Mérida: The “White” City

Mérida, the capital of Yucatán is admired by its wide variety of tourism offerings. Its origins date from January 1542 by Spanish immigrants who settled in the old town of T'Hó, Mayan for “Five Hills” referring to five pyramids that are located there. It was named Latin American Culture Capital in 2000, for the broad range of musical, culinary, and cultural events that are being constantly held there. Mérida was also recognized as "International City" as it houses various foreign consulates and hosts world leader’s summits. The “White City” nickname is used to describe Mérida because in its origins there was a strong racial segregation between native population and people coming from Europe.

For those visiting for the first time, one of the best options is to take a bus tour, in order to get acquainted with the city and identify areas you would like to get to know better. These tours are approximately one hour and 45 minutes long, and translation services are usually available. Some of the highlights you will see are: La Casa de Montejo, the City Hall, San Ildefonso’s Cathedral and the City’s Museum.

Mérida’s downtown activity does not cease at night: there is a wide range of theaters, bars and meeting places to enjoy food and music. Monday is a great day to see a local dance: “Jarana Yucateca”, in front of the City Hall. If you visit that venue on Sundays you can listen to orchestral ensembles that play lively music (from Salsa to Folk). Also, El Teatro Mérida (Mérida Theater) hosts interesting shows.

If sacred art appeals to you, Mérida has many interesting places. There’s a big number of temples, churches and even monasteries that are worth a visit. To name a few: Santa Ana’s Parish (Parroquia de Santa Ana), San Cristóbal, and Santiago’s, Our Lady of Consolation’s Convent (Convento de Nuestra Señora de la Consolación), The Temple of San Juan de Dios and St. Elizabeth’s Shrine (Ermita de Santa Isabel).

There are many cultural centers in Mérida. Visit the Olimpo Cultural Center (Centro Cultural Olimpo) which has a planetarium and several exhibition halls, or the Cultural Center Andrés Quintana Roo (that has an excellent art selection on display). A beautiful place is Yucatan’s Botanical Garden Center for Scientific Research (CICY), which preserves the flora of the peninsula in amazing condition, offers plants for sale and has guided tours; just make sure you book them in advance. It’s open from 8:00 am to 4:00 pm Monday through Friday and from 8:00 am to 12:00 pm on Saturdays.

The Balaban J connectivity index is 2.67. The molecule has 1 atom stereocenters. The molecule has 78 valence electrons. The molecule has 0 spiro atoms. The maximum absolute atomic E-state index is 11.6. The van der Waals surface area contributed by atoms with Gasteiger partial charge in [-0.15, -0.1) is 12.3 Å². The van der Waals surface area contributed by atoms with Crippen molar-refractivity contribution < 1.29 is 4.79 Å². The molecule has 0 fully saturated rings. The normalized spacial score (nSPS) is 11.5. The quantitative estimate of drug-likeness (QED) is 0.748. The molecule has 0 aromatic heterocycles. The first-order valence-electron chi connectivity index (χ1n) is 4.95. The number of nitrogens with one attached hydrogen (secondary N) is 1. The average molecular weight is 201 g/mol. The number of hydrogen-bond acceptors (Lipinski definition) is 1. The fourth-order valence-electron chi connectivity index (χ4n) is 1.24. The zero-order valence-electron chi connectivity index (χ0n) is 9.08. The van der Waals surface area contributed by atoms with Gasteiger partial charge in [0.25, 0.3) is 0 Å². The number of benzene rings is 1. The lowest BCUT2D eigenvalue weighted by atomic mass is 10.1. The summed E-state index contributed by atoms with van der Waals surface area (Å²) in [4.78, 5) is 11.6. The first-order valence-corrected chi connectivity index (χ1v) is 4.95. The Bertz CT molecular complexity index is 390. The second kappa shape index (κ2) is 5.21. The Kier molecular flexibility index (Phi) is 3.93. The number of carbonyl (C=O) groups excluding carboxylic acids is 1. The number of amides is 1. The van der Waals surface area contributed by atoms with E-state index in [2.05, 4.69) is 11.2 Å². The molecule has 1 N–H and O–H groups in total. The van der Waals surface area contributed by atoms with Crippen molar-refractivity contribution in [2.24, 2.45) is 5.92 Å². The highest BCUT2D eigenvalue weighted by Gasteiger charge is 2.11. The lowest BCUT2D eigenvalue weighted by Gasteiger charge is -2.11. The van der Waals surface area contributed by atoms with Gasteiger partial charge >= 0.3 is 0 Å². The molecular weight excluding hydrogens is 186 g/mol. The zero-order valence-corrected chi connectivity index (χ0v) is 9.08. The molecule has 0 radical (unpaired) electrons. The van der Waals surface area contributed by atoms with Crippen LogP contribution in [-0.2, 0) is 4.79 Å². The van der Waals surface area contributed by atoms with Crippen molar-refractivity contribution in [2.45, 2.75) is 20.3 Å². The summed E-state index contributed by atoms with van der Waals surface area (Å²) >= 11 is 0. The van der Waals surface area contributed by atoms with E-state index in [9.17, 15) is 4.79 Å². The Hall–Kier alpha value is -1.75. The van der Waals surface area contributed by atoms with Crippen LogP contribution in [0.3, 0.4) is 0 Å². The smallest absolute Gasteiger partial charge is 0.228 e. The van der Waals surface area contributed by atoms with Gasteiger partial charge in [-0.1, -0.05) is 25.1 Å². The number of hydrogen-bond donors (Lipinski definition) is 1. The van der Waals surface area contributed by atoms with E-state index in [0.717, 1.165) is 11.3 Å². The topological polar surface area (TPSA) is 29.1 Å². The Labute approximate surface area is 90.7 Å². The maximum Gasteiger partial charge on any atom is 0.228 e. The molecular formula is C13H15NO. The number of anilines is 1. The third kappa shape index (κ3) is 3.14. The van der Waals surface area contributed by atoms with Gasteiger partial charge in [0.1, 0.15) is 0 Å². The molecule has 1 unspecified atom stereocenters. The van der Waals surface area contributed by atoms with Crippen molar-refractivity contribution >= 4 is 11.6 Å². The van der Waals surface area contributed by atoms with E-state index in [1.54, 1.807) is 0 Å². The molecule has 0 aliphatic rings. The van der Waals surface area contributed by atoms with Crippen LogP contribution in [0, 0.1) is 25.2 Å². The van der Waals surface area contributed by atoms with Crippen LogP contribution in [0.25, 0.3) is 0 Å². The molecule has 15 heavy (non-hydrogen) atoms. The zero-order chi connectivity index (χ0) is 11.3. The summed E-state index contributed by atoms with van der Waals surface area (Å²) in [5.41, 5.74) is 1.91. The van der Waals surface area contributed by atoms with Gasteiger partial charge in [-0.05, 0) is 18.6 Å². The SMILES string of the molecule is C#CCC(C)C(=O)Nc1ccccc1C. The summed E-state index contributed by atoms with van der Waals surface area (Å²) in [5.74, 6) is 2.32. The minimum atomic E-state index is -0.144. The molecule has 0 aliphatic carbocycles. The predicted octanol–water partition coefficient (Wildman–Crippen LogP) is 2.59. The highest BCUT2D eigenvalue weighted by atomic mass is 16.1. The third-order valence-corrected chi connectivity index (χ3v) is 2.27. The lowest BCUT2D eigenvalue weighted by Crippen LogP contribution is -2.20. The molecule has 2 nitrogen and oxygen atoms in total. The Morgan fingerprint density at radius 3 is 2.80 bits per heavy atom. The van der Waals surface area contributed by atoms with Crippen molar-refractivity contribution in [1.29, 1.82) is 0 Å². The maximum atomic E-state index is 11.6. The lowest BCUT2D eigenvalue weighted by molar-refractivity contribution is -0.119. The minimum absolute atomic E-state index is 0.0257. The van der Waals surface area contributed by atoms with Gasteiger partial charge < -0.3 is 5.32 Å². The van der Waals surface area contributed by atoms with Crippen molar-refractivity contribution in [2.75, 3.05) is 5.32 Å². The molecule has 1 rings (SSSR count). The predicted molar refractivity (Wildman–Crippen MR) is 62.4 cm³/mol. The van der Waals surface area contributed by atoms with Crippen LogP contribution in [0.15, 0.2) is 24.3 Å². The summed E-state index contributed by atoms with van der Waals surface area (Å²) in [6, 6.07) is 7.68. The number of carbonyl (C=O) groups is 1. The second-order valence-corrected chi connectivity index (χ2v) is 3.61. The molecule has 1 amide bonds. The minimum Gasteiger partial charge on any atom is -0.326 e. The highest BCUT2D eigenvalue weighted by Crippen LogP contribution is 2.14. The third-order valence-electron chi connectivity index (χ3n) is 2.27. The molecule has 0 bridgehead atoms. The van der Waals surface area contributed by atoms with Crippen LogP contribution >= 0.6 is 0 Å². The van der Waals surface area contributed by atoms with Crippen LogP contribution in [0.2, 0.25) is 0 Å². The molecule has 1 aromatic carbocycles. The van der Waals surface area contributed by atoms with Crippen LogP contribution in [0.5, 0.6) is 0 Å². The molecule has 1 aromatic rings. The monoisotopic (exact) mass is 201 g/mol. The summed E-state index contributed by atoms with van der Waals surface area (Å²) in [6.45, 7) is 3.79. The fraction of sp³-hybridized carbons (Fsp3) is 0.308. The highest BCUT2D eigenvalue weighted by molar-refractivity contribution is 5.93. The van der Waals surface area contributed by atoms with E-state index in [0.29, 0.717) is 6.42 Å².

The city is ideal to settle in for a while, while you visit the archeological sites as Dzoyilá, Chen Ho, Xcatzmil, Dzilbilchaltún, Flor de Mayo, Xoclán, and Caucel. I also recommend exploring the various parks such as Parque Hidalgo, San Juan, Peace, Mother and Parque de las Americas. A special mention goes to Centennial Zoo Park, the largest in the city, with huge playgrounds, skating venues and beautiful gardens.

Some museums that are worth the visit are the Contemporary Art Museum, Museum of the University of Yucatan, Museum of the Yucatecan Songs, the Museum of Natural History, the City Museum, the Numismatic Museum of Mexico and Mérida’s Historical Archive.

The so-called Paseo de Montejo (named in honor of Francisco de Montejo, Yucatan’s conqueror and Mérida’s founder) is the city's main avenue starting from the output port of Progreso to Santa Ana’s district. The ridges and paths of the place are very nice, and date from the nineteenth century. Its French neoclassic homes are very beautiful, such as “El Minarete”, “La Casa Peón del Regil”, “Casa Cámara” and “Quinta Montes Molina”.

I really encourage you to get to know and visit the city during its January Festival. Visit http://www.Mérida.gob.mx/festival/ for more information.

Also, Yucatan’s Bird Festival is held in November, you can get more information on the web in:


These web sites are updated when the event date is getting near; visit them often and… enjoy your stay!

Article produced by the Editorial Team of "Explorando Mexico".
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Photo: Grahamc99